Friday, Sep 18, 2020

There’s Hope for the Hopeless in Jesus Christ

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Ryan Churchill
Ryan Churchill
Ryan Churchill, author of The Covenants, Christ, and You, is first and foremost a lover of God’s Word. In everything Ryan writes, his aim and passion is to encourage others to read God's Word as a pathway to worship and intimacy with their Creator. Ryan’s heart is to teach others to engage Scripture with a new lens so they can see themselves through their Father's eyes, through the eyes of covenant. Get Ryan's free devotionals on peace and communion today.

Today’s Scripture Lesson: Psalm 88

I want to give you fair warning, this Psalm is not an easy read. It is not a Psalm that will be a “go to” Psalm for an uplifting start to your day. Quite the contrary, it is challenging and it holds up a relatively high definition mirror before our very souls. Be encouraged, though. Just as our muscles grow through resistance training, we grow spiritually when we encounter challenges in our time of Bible study. 

With that said, I want to encourage you to open your Bible or Bible App and read the 88th Psalm in its entirety, allowing the Holy Spirit to minister to you directly through His Word.

Did you finish it?


Depending on your level of Bible knowledge, after reading this Psalm you are probably experiencing one of two responses, maybe 3: 1) Hopelessness, 2) Hopefulness because you already know the Good News, or 3) Hopefulness because this passage is relatable.

Let’s look at those responses.

A State of Hopelessness

Probably the most challenging response is that of hopelessness. On its surface, the 88th Psalm offers very little by way of hope. The Psalm is attributed to an Ezrahite named, Heman. (OK, for those of you in my generation, let’s get back to the Bible and leave our flashback to the 80’s cartoon where it belongs…the 80’s.)

Heman spends roughly 80% of this Psalm pleading his case and lamenting his situation before God. And as we can see, there is no resolution offered at the end.

What happened? Did God fail Heman? For that matter, things in our lives aren’t so perfect – is God failing us? Isn’t this the question of those without hope, “is God failing me?”

I’m just going to let that question hang there for a while. Chances are good that you may have asked this question at one time or another – maybe even now.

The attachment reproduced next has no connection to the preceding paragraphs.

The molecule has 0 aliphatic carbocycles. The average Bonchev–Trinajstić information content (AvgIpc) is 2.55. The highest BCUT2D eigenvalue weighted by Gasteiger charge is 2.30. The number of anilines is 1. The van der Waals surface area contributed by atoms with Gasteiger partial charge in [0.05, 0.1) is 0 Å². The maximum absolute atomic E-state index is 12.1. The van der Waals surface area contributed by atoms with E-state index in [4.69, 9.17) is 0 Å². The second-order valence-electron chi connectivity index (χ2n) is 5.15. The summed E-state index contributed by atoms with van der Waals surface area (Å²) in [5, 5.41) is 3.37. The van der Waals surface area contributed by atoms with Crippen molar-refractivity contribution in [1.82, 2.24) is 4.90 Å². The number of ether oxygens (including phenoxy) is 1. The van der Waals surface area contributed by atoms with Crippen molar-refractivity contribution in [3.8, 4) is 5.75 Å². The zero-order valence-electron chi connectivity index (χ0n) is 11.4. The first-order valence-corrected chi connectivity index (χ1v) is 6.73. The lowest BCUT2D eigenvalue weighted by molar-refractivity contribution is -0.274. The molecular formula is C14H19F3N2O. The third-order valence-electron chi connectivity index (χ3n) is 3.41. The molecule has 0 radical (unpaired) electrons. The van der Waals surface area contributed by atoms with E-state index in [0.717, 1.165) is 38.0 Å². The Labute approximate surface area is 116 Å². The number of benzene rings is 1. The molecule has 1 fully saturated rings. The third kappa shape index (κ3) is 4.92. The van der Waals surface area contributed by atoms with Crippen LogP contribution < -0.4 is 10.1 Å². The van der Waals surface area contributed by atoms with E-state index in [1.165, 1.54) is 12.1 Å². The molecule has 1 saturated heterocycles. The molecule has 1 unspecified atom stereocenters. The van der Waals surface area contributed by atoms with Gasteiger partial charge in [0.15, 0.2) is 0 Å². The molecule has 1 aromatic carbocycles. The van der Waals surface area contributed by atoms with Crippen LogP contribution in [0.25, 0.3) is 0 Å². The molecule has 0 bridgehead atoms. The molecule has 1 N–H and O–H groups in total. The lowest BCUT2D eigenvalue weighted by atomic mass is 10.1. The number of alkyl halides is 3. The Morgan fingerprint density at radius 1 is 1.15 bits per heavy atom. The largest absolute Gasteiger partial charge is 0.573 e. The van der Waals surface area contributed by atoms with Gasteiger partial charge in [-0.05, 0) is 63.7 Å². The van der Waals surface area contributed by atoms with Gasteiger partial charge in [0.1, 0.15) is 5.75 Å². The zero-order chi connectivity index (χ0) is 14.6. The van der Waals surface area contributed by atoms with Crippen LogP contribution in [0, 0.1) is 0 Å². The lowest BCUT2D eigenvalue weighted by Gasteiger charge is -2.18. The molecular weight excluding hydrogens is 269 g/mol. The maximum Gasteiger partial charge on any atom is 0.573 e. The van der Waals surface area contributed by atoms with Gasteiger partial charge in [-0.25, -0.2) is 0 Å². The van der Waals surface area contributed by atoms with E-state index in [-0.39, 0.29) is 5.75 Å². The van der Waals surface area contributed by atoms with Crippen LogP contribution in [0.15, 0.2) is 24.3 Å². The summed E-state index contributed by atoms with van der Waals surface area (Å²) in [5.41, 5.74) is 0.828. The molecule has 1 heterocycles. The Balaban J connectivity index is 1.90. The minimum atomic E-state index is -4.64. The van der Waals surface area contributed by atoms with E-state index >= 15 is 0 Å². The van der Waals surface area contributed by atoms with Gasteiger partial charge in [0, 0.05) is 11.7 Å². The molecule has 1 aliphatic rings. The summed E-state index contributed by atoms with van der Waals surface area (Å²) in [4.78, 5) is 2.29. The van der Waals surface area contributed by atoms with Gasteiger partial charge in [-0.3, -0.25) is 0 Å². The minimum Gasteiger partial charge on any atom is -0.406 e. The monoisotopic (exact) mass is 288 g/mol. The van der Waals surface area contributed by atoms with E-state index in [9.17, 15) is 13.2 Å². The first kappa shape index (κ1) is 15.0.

Are You Still Hopeful?

hope for the hopelessThe central passages from this Psalm occur in verses 10 through 12. Let’s read those.

Will You perform wonders for the dead? Will the departed spirits rise and praise You? Will Your lovingkindness be declared in the grave, Your faithfulness in Abaddon? Will Your wonders be made known in the darkness? And Your righteousness in the land of forgetfulness?

Let me shed a little light on just how dark this passage is. There is a word in verse 11 with which you may not be so familiar, “Abaddon.” Revelation 9:11 tells about this “Abaddon.” It states, “They have as king over them, the angel of the abyss; his name in Hebrew is Abaddon, and in the Greek, he has the name Apollyon.”  I’ll not engage with the modern eschatological arguments in reference to this passage from Revelation, but if you want to know more about this Abaddon, read Revelation 9:1-11. What I want you to understand is that Abaddon is not simply a passing word with little meaning. Abaddon is the king and the angel of the abyss. He is solely purposed for the destruction of men (mankind, humanity). Heman is questioning, is God’s “faithfulness” to be declared “in Abaddon?” (In the realm of Abaddon, which is the abyss.)

Heman asks this in addition to the following questions?

  • Will You perform wonders for the dead?
  • Will spirits rise and praise You?
  • Will Your lovingkindness be declared in the grave?
  • Will Your wonders be known in the darkness?
  • Will Your righteousness be made know in the land of forgetfulness?

Heman doesn’t know it, but in Jesus, the answer to each is an emphatic, “YES!” That is, in part, why some of you have responded to this Psalm with hopefulness.